Suddenly overturning such a fundamental part of New York’s vast rental market unleashed immediate chaos, with both brokers and renters unsure of what the change really meant. Since the new guidance was an interpretation of a law that passed last June, many wondered if fees paid since then were even legal.

(Click to enlarge)

“It’s a mess,” said one brokerage chief who spoke on the condition of anonymity. “People are lining up looking for refunds. Everyone thinks there’s no such thing as a tenant-paid broker commission.”

The DOS clarified on Feb. 6 that the guidance was not retroactive.

The lawmakers behind the rent law said the change was meant to eliminate barriers for tenants seeking housing. But industry leaders called it a “body blow” to both landlords and rental agents, and a “death knell” for some brokerages.

Less than a week after the new guidance was released, lawyers for REBNY, the New York Association of Realtors and 12 brokerage firms headed to court in Albany and won the stay, decrying the “havoc and confusion” wrought by regulators’ “unlawful, erroneous, and arbitrary” interpretation of the law.

No shelter

The temporary hold on the new policy didn’t stop it from doing immediate damage to both renters and brokers.

Because the new rule would require landlords to pay their brokers, industry insiders warned that fees — typically 15 percent of annual rent — would inevitably be priced into rents. And a study published just over a week after the change found that’s exactly what happened. Rents went up an average of 6 percent for 7,000 apartments studied, and listings that went from showing a tenant-paid broker fee to a landlord-paid fee showed higher rent hikes, the study by PropertyClub found.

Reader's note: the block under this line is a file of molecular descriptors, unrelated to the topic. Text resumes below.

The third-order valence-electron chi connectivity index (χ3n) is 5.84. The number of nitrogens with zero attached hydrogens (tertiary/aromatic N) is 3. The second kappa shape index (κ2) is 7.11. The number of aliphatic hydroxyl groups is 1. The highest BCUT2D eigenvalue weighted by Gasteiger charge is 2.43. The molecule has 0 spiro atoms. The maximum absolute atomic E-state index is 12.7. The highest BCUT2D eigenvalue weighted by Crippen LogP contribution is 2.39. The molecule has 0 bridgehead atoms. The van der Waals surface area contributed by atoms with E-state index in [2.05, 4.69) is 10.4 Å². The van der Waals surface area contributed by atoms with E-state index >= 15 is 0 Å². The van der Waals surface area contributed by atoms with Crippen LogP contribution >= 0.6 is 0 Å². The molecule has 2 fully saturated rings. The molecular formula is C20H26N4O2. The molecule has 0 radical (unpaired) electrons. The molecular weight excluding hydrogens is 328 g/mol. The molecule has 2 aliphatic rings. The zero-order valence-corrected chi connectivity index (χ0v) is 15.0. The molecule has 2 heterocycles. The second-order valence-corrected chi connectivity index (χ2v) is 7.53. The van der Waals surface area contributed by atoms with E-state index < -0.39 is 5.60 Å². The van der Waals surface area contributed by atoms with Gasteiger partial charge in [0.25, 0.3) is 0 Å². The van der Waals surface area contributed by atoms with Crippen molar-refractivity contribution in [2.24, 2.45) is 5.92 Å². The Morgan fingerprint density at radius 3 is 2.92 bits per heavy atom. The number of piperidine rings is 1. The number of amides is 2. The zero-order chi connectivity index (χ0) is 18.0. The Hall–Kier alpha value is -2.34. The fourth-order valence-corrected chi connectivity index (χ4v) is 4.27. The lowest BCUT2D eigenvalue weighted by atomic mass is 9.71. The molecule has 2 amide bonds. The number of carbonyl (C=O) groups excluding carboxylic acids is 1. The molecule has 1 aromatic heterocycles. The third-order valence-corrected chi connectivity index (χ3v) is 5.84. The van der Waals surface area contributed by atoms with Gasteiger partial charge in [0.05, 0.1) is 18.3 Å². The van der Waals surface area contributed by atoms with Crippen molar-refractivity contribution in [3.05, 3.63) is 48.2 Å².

No-fee listings are also proliferating since the guidance came out. In 2019, 55 percent of StreetEasy rental listings were no-fee. But as of Feb. 11, less than a week after the ban made headlines, that jumped to nearly 65 percent.

“I do worry that a few landlords will stop working with brokers, and that’s not necessarily a good thing for tenants,” said Michael O’Brien, a broker with Bohemia. “Because we do a lot of legwork in getting people approved and pleading cases for applications.”

That pullback is exactly what’s happening, as landlords worry about being on the hook for the fees of any brokers they engage before the new landscape is clarified.

Related: Rental chaos raises tensions between tenants and landlords

“Right now, until I get a clear and concise interpretation, I’m going to rent on my own,” said Chris Athineos, whose family owns 150 apartments in Brooklyn. “I don’t want to put the broker at risk or put myself at risk.”

Getting cut out of the process would be a severe blow to agents and brokerages specializing in the rental market, who are already dealing with the impact of the cap on application fees.

“The rental business in New York City is not an ultra-lucrative business,” said Jed Wilder, who has an eight-person team at Compass. “Basically, for the majority of agents doing rentals — they can’t afford at all to live in the apartments that they’re showing.”

Corcoran Group COO Gary Malin initially downplayed the guidance in an email to staff, saying it “merely represents the opinion of the DOS.”

But in an affidavit filed with the lawsuit, Malin framed the new guidance as an existential threat to his firm and its brokers.

“The recent memorandum from the New York Department of State … threatens both the future of Corcoran, as well as the livelihood of our over 2,400 agents,” he said.